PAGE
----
Obese and high-weight individuals are stigmatised and blamed for their poor health. This bullying approach is further harming these individuals and is not the solution to this complex health challenge
Last month in the US WW (formally Weight Watchers), launched Kurbo, a nutrition and weight loss app aimed at children aged 8 to 17. The app uses a traffic light system, nudging children towards consuming ‘green light foods’ (fruits and vegetables), limiting ‘amber light foods’ (protein and dairy) and avoiding ‘red light foods’ (sweets, chocolate etc).
Gary Foster, chief scientific officer at WW told the Huffington Post “This isn’t a weight loss app. This is an app that teaches in a game-ified, fun, engaging way what are the basics of a healthy eating pattern.” The app has received widespread backlash in the media, with parents across the UK arguing that the focus on weight loss puts children at risk of eating disorders and life-long body dissatisfaction. As a psychologist working in a bariatric servicer, I would argue that this risk doesn’t end when the child grows into an adult. That weight-based stigma has negative mental health impacts and that the responsibility and blame placed on the individual for their poor health is both harmful and over simplified.
Around a third of children in the UK aged 2 to 15 are already labeled as overweight or obese. Children are becoming obese at an earlier age, and staying obese for longer. Regardless of how we might feel about an 8-year-old logging their fish fingers into an app, weight based stigma which emphasises individual responsibility for weight is still a widely accepted basis for discrimination and humiliation, It is an approach to viewing weight that children are socialised to think is normal through culture, entertainment, advertising, health policy, as well as mainstream and social media.
Michael Buerk, in a controversial article for the Radio Times this August, claimed that people of higher weights were ‘weak, not ill’ and should be refused NHS treatment for their ‘poor lifestyle choices’. The article further suggested that the general public see obesity as a selfless sacrifice: by dying a decade earlier than ‘the rest of us’, people who are obese are helping to counter the pressures of demographic imbalance, overpopulation and climate change.
Cancer Research UK launched a campaign in July making a link between obesity and cancer with the word ‘obesity’ emblazoned across giant cigarette packets. By connecting obesity to smoking the campaign implied that individuals are responsible for their body size, like their smoking addiction, and therefore for any cancers they might develop. Despite people from lower income households having twice the rate of cancer than those in the highest, obesity, not income inequality, was selected as the target for the Cancer Research UK campaign. Critics have suggested the lure of commercial gain through their contract with Slimming World (which has generated more than £13 million since 2013) may be influencing Cancer Research UK’s focus on individual choice rather than income inequality.
Kurbo represents an identical paradigm of private corporations profiting from the vulnerability of marginalised groups and blaming individual behaviour rather than social systems. Despite research highlighting that the problem of obesity is driven by socioeconomic inequality, children face discrimination well before the age of 8; by their peers and by the adults responsible for their care. The World Health Organisation cites that school-aged children affected by obesity experience a 63% higher chance of being bullied. Teachers who harbour weight-based attitudes can also lower expectations of students, leading to lower educational outcomes for children and young people with obesity. Family members are often the main source of blame rather than a stable source of support. By the time these children reach adulthood their experience of this stigma may have already positioned them at a significant disadvantage. So, if as a society we are uncomfortable with an 8-year-old feeling that they are responsible for their weight at what point do we decide they are making a ‘choice’? 18? 20?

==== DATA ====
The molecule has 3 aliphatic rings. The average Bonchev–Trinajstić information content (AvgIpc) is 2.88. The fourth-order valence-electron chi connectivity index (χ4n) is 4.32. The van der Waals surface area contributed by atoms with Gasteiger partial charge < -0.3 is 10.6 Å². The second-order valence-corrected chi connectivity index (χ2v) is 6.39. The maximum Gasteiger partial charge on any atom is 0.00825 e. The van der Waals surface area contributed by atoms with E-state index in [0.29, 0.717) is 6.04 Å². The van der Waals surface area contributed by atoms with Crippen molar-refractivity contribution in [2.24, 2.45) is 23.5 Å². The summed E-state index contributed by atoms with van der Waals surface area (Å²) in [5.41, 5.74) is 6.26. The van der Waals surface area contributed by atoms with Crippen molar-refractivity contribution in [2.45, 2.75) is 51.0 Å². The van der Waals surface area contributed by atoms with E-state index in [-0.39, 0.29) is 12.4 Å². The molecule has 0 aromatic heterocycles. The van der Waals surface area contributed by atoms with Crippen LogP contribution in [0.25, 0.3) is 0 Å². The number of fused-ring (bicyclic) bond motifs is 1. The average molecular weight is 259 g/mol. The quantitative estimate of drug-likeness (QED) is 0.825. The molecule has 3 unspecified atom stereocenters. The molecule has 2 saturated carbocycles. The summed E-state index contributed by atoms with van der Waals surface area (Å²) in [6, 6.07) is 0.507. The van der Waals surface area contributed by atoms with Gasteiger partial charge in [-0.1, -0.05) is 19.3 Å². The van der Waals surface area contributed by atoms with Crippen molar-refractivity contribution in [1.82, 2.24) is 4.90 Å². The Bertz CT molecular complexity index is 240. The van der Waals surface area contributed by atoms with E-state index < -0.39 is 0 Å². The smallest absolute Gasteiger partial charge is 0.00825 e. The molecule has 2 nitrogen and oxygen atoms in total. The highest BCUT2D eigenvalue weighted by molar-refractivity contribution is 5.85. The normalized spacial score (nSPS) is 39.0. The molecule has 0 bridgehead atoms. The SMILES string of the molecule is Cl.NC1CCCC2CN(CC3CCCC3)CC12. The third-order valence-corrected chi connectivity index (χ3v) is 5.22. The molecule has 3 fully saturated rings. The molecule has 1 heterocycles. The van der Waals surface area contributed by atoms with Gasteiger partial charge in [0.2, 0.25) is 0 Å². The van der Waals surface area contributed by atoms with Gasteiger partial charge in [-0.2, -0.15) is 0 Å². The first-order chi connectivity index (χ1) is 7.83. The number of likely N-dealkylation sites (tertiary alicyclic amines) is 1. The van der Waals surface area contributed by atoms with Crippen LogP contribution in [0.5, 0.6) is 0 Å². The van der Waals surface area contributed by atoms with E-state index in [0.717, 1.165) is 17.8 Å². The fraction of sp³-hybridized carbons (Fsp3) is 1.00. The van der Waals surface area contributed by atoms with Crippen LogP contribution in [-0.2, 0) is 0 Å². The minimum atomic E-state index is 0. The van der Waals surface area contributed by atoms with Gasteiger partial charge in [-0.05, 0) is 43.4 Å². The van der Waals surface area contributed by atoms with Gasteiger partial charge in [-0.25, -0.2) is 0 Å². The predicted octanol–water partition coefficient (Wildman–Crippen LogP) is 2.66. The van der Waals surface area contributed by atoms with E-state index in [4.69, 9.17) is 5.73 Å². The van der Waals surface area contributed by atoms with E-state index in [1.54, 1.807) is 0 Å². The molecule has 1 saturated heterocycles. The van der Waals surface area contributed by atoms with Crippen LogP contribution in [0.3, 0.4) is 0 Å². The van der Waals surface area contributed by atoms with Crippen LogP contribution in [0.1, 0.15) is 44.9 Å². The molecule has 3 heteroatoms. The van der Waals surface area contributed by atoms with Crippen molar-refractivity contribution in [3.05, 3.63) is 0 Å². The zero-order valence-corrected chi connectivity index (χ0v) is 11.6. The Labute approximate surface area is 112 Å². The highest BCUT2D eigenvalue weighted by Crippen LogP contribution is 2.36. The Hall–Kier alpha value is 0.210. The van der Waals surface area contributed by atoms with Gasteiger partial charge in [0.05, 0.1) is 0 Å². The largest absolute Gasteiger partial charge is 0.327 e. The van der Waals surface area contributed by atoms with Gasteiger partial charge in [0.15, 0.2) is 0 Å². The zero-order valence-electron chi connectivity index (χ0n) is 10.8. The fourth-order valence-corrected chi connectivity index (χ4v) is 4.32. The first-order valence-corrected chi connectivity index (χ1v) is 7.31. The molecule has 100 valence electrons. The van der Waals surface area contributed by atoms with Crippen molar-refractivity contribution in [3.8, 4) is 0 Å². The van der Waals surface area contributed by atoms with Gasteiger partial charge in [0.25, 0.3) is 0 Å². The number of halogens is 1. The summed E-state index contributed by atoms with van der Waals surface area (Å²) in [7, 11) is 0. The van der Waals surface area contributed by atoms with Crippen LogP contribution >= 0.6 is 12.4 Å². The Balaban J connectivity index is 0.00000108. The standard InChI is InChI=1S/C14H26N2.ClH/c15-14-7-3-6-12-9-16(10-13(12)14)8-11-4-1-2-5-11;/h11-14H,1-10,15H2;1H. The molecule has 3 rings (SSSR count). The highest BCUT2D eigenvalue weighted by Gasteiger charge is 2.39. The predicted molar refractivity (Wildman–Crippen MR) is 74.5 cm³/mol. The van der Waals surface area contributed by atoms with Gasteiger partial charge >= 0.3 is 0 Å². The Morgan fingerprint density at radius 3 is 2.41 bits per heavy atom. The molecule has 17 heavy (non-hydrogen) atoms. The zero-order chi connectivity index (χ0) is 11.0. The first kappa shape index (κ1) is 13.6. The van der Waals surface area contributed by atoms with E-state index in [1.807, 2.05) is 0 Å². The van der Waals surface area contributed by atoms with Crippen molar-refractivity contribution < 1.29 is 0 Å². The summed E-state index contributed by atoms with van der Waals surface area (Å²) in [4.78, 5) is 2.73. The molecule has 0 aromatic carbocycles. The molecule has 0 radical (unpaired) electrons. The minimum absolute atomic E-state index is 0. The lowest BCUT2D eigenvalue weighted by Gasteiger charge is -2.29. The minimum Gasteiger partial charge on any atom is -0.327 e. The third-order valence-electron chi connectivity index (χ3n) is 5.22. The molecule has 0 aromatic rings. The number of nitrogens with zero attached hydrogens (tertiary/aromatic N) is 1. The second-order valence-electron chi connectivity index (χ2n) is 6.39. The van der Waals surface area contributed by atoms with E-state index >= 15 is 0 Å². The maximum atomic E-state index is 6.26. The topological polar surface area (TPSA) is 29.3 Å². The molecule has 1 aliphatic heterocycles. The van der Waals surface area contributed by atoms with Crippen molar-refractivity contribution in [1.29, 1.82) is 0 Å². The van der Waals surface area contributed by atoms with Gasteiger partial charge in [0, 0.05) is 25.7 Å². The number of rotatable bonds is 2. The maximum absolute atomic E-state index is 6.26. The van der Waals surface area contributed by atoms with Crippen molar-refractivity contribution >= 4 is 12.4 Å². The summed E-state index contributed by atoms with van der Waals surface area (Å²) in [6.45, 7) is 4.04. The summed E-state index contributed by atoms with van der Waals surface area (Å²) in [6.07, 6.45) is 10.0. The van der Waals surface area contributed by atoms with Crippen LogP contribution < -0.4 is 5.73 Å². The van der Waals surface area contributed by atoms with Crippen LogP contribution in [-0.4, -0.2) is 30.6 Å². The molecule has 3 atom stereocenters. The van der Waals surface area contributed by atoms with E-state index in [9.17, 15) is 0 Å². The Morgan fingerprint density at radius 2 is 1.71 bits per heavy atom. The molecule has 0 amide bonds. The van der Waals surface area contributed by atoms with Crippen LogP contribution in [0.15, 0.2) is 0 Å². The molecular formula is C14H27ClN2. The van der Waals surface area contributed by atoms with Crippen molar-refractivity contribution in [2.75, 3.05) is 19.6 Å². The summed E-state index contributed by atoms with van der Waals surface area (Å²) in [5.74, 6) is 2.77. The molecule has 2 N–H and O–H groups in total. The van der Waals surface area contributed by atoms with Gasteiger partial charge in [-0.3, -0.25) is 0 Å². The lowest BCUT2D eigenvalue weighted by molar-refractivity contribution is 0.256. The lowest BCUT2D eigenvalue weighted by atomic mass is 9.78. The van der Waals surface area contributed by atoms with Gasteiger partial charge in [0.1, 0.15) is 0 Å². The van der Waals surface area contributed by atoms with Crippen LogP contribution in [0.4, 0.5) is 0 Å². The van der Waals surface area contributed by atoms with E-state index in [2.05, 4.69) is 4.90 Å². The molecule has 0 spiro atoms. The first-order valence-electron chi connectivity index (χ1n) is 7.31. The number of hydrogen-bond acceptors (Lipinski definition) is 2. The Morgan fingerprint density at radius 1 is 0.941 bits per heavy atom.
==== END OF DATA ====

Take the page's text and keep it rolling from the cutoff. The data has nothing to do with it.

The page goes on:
The fact is that weight-based stigma impacts us all, it is increasingly recognised as a mechanism by which social and health inequalities are created and exacerbated. Numerous studies have demonstrated that the threat-response induced by weight-based stigma and its associated social consequences undermines our self-regulation and executive functioning and may make us more likely to turn to higher calorie foods for comfort, even for those who are deemed to be at ‘healthy’ weights. Common responses to weight-based stigma include: social isolation, substance abuse, depression and anxiety, refusal to diet, increased food intake and avoidance of exercise.
Weight-based stigma draws the line for who is acceptable and will be accepted into thin spaces at the same time as undermining individual ability to access them. This can lead to social isolation because of concerns of weight-based rejection. These anxieties threaten existing close relationships and discourage individuals from trying new activities or developing new social bonds. A 2013 US study found that people who were on the receiving end of weight-based discrimination during the previous 12 months, were twice as likely to be diagnosed with mood and anxiety disorder and were nearly 50% more likely to have a substance use disorder. People who have lost large amounts of weight often report they are surprised by how differently they are treated by others, having previously attributed negative interactions to defects in their personality rather than their size.